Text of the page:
Boston-Area Fried Chicken Restaurant Charged in Second Tax Fraud Scheme

Boston-Area Fried Chicken Restaurant Charged in Second Tax Fraud Scheme

A man who operated a Boston-area fried chicken restaurant has been charged with conspiring to file false tax returns as part of a long-running scheme to avoid paying payroll and income taxes.

Hazrat Khan, 56, of Middletown, NY, was indicted on one count of conspiracy to defraud the United States and 11 counts of willful failure to account for and pay taxes.   Khan was previously indicted in April 2016 on similar charges relating to two other Boston-area fried chicken restaurants that he operated.

According to the indictment, Khan used a variety of means to avoid paying payroll and income taxes owed by his restaurant, New York Fried Chicken, located on River Street in Hyde Park.  As part of the conspiracy, Khan directed a co-conspirator to manage the restaurant and took steps to conceal his ownership interest.  Khan provided tax preparers with false information about the restaurant’s payroll and income.  Federal law requires employers to withhold payroll taxes and pay them to the IRS.  As part of the scheme, Khan falsely reported the number of employees, some of whom were undocumented, and wages paid to the IRS.  He also paid employees under the table and filed income tax returns under penalties of perjury that falsely described their sales, total income, compensation of officers, salaries, wages, and taxable income.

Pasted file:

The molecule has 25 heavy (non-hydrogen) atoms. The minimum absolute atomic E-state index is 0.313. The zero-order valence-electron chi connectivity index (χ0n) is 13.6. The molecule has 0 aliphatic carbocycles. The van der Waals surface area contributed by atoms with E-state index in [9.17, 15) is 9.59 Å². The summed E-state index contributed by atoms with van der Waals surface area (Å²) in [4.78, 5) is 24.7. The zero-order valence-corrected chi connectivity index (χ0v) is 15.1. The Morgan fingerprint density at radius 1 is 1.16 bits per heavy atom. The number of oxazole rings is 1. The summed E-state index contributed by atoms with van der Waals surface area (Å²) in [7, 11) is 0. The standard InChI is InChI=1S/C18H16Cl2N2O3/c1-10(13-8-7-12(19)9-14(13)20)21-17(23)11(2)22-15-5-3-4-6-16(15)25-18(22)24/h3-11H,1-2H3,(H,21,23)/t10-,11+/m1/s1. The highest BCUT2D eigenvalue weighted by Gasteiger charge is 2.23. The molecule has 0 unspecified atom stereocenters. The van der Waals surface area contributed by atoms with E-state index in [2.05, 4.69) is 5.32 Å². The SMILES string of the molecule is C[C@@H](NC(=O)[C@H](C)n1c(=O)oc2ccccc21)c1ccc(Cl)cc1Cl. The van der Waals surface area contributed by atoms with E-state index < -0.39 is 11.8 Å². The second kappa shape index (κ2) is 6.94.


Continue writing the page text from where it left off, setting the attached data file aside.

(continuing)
The charge of conspiracy provides for a sentence of no greater than five years in prison, three years of supervised release, a fine of $250,000 and restitution.  The charge of failure to account for and pay taxes provides for a sentence of no greater than five years in prison, three years of supervised release, a fine of $250,000 or twice the gross gain or loss, whichever is greater, and the costs of prosecution and restitution.  Actual sentences for federal crimes are typically less than maximum penalties.  Sentences are imposed by a federal district court judge based on the U.S. Sentencing Guidelines and other statutory factors.

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